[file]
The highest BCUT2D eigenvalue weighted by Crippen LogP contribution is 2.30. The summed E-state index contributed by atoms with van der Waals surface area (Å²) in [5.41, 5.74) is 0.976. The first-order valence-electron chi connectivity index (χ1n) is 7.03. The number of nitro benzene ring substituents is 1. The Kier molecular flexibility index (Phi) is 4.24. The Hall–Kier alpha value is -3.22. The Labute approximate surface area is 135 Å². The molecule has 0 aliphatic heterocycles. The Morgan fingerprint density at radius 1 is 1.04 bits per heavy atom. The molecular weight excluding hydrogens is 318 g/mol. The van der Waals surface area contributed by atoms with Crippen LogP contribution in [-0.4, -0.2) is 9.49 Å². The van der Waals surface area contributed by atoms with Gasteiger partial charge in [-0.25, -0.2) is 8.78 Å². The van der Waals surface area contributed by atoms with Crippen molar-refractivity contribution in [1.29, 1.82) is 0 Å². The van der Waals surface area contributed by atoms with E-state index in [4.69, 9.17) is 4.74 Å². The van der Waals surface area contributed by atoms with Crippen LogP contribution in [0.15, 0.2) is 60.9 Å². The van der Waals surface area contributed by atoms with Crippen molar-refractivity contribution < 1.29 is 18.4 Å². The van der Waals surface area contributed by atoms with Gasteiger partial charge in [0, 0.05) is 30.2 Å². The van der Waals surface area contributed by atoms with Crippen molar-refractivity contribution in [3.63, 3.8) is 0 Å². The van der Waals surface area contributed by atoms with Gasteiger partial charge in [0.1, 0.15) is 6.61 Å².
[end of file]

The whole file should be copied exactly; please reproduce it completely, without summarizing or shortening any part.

The highest BCUT2D eigenvalue weighted by Crippen LogP contribution is 2.30. The summed E-state index contributed by atoms with van der Waals surface area (Å²) in [5.41, 5.74) is 0.976. The first-order valence-electron chi connectivity index (χ1n) is 7.03. The number of nitro benzene ring substituents is 1. The Kier molecular flexibility index (Phi) is 4.24. The Hall–Kier alpha value is -3.22. The Labute approximate surface area is 135 Å². The molecule has 0 aliphatic heterocycles. The Morgan fingerprint density at radius 1 is 1.04 bits per heavy atom. The molecular weight excluding hydrogens is 318 g/mol. The van der Waals surface area contributed by atoms with Crippen LogP contribution in [-0.4, -0.2) is 9.49 Å². The van der Waals surface area contributed by atoms with Gasteiger partial charge in [-0.25, -0.2) is 8.78 Å². The van der Waals surface area contributed by atoms with Crippen molar-refractivity contribution in [1.29, 1.82) is 0 Å². The van der Waals surface area contributed by atoms with E-state index in [4.69, 9.17) is 4.74 Å². The van der Waals surface area contributed by atoms with Crippen LogP contribution in [0.15, 0.2) is 60.9 Å². The van der Waals surface area contributed by atoms with Crippen molar-refractivity contribution < 1.29 is 18.4 Å². The van der Waals surface area contributed by atoms with Gasteiger partial charge in [0, 0.05) is 30.2 Å². The van der Waals surface area contributed by atoms with Crippen molar-refractivity contribution in [3.63, 3.8) is 0 Å². The van der Waals surface area contributed by atoms with Gasteiger partial charge in [0.1, 0.15) is 6.61 Å².